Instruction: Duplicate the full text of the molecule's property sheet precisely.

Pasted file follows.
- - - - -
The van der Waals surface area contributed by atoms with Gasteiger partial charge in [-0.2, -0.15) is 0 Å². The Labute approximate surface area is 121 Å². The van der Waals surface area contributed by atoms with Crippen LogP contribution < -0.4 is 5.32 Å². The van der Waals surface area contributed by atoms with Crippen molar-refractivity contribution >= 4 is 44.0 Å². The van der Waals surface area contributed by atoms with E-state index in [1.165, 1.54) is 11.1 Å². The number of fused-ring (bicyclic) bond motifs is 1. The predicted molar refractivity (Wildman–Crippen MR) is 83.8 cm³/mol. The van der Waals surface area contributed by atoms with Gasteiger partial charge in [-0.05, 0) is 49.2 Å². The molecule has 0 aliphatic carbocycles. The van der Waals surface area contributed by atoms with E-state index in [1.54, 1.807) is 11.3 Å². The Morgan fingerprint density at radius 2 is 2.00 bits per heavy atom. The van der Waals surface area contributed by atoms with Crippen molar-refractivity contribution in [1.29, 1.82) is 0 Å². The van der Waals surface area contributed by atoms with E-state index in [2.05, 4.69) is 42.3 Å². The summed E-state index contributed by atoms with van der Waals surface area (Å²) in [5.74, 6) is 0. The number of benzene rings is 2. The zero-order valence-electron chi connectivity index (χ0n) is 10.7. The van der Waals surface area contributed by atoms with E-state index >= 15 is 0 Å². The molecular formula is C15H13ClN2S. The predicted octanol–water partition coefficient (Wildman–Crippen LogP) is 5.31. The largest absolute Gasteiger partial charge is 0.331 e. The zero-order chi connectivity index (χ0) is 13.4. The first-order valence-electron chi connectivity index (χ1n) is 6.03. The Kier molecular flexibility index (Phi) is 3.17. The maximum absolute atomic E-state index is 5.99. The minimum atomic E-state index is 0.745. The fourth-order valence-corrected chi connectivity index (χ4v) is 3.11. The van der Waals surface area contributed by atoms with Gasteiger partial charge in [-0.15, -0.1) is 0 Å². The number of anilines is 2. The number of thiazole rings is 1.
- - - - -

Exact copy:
The van der Waals surface area contributed by atoms with Gasteiger partial charge in [-0.2, -0.15) is 0 Å². The Labute approximate surface area is 121 Å². The van der Waals surface area contributed by atoms with Crippen LogP contribution < -0.4 is 5.32 Å². The van der Waals surface area contributed by atoms with Crippen molar-refractivity contribution >= 4 is 44.0 Å². The van der Waals surface area contributed by atoms with E-state index in [1.165, 1.54) is 11.1 Å². The number of fused-ring (bicyclic) bond motifs is 1. The predicted molar refractivity (Wildman–Crippen MR) is 83.8 cm³/mol. The van der Waals surface area contributed by atoms with Gasteiger partial charge in [-0.05, 0) is 49.2 Å². The molecule has 0 aliphatic carbocycles. The van der Waals surface area contributed by atoms with E-state index in [1.54, 1.807) is 11.3 Å². The Morgan fingerprint density at radius 2 is 2.00 bits per heavy atom. The van der Waals surface area contributed by atoms with Crippen molar-refractivity contribution in [1.29, 1.82) is 0 Å². The van der Waals surface area contributed by atoms with E-state index in [2.05, 4.69) is 42.3 Å². The summed E-state index contributed by atoms with van der Waals surface area (Å²) in [5.74, 6) is 0. The number of benzene rings is 2. The zero-order valence-electron chi connectivity index (χ0n) is 10.7. The van der Waals surface area contributed by atoms with E-state index >= 15 is 0 Å². The molecular formula is C15H13ClN2S. The predicted octanol–water partition coefficient (Wildman–Crippen LogP) is 5.31. The largest absolute Gasteiger partial charge is 0.331 e. The zero-order chi connectivity index (χ0) is 13.4. The first-order valence-electron chi connectivity index (χ1n) is 6.03. The Kier molecular flexibility index (Phi) is 3.17. The maximum absolute atomic E-state index is 5.99. The minimum atomic E-state index is 0.745. The fourth-order valence-corrected chi connectivity index (χ4v) is 3.11. The van der Waals surface area contributed by atoms with Gasteiger partial charge in [-0.15, -0.1) is 0 Å². The number of anilines is 2. The number of thiazole rings is 1.